It’s sad and ironic that when losing a beloved pet, we not only cry for the loss of their companionship, we cry for the loss of their peculiar habits, their tricks, their ticks, their characteristics, and their rituals all of which bring us humor, familiarity, and comfort.  

And sometimes, when we cry for the loss of our pet, we cry for all the losses of our lives at the same time; the loss of people, the loss of relationships, the loss of meaningful work, the loss of success, the loss of hope, the loss of health and the loss of a dream, whatever that dream may be.

Yes, we will miss Mother Nature’s gifts here in Minnesota, but the nice thing about her is, she goes wherever we go, even if we only stop for only a moment to we breathe in the fresh air, to look and to listen. She will be there. 

Ouch!…Plunge, twist and release…

After two hours of being terrified at the prospect of contracting one of many horrifying diseases throughout the world, I left the Park Nicollet Travel Immunization Clinic with my head swimming. WHAT ARE WE DOING????

If we don’t die from the side effects of the Yellow Fever or Typhoid shots, we might die from one of the many diseases for which there is no immunization or treatment! Why tell me, overly efficient, profoundly knowledgeable, delightfully warm Travel Nurse Marcia, who hugged me when I left, that we could die?  

On information overload and losing my competency to make reasonable decisions, I agreed to our taking $10 a day malaria pills (fewer side effects) that we’ll need to take for eight-plus months, $700 rabies shots, $80 for tuberculosis tests, and also, an array of 10 or more other vaccines that will total in the $1000’s. We sure hope the insurance company will pay for these. I hadn’t budgeted $300 a month for malaria pills!

I felt as if I were buying a car from a persuasive, albeit highly competent “salesperson” who was trying to sell me safety features that invoked so much guilt that I couldn’t resist buying. I signed up for everything. Oh, I did hesitate on one thing, flu shots. Why would we need flu shots that are derived from viruses only prevalent in the US? Go figure! What if we went out to dinner with an American couple we meet on a cruise ship who currently has the flu? We signed up for that too!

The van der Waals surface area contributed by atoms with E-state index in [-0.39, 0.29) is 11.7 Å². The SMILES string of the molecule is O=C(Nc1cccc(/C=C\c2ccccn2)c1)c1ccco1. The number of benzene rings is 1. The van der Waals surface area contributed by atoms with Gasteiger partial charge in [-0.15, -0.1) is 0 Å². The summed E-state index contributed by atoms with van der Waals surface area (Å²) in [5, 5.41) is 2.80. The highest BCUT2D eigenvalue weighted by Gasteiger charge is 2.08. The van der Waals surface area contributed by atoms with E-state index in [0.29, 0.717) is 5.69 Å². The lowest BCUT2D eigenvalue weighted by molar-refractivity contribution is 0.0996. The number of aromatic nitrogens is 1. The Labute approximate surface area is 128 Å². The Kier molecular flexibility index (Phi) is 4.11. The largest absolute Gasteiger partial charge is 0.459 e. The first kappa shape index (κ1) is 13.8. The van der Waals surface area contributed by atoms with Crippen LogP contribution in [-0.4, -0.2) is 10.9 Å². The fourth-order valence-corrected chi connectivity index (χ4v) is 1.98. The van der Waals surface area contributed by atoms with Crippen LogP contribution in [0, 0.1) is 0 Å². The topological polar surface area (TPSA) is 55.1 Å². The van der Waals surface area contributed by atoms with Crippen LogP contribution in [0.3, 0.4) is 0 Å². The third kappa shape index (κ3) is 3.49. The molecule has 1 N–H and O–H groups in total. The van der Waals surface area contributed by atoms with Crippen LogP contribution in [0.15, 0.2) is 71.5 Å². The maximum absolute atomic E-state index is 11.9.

The dreaded Yellow Fever shot will be on May 1. I am terrified. Four people died from the vaccine alone (OK, four deaths of out one million, not quite a high risk). I said to Travel Nurse Marcia, trying to reassure myself, “Those four people could have died that day anyway, right?” She reassuringly nodded her head. On May 1, please pray for me. Later, for Tom.

Tom has yet to go to his two-hour appointment. I suggested that Travel Nurse Marcia not tell Tom everything she told me for three reasons: 1. He gets bored listening to medical stuff. 2. He’ll pretend to be listening when he isn’t. 3. He’ll refuse the shots and tell her to take a hike.   

Oh good grief, I can picture my dear husband, sick with some dreadful disease, ensconced inside a mosquito net, with me at his side, frantically trying to nurse him back to health. Sounds like a scene in a movie! No, thank you. PLEASE my dear handsome, charming, funny, adorable, “best husband in-the-world,” agree to get your shots, take your $5 pills with food and SHUT UP about it!

So, lovely Travel Nurse Marcia left the room after handing me my stack of 100 CDC documents to read, moments later returning with a tray loaded up with four, that’s right four, giant syringes on a sterilized stainless steel tray. She gently set the tray down on the counter, leaving the room again. I stared at the tray, my heart pounding so hard, I could hear it in my head. Minutes later, she returned instructing me to get up on the exam table.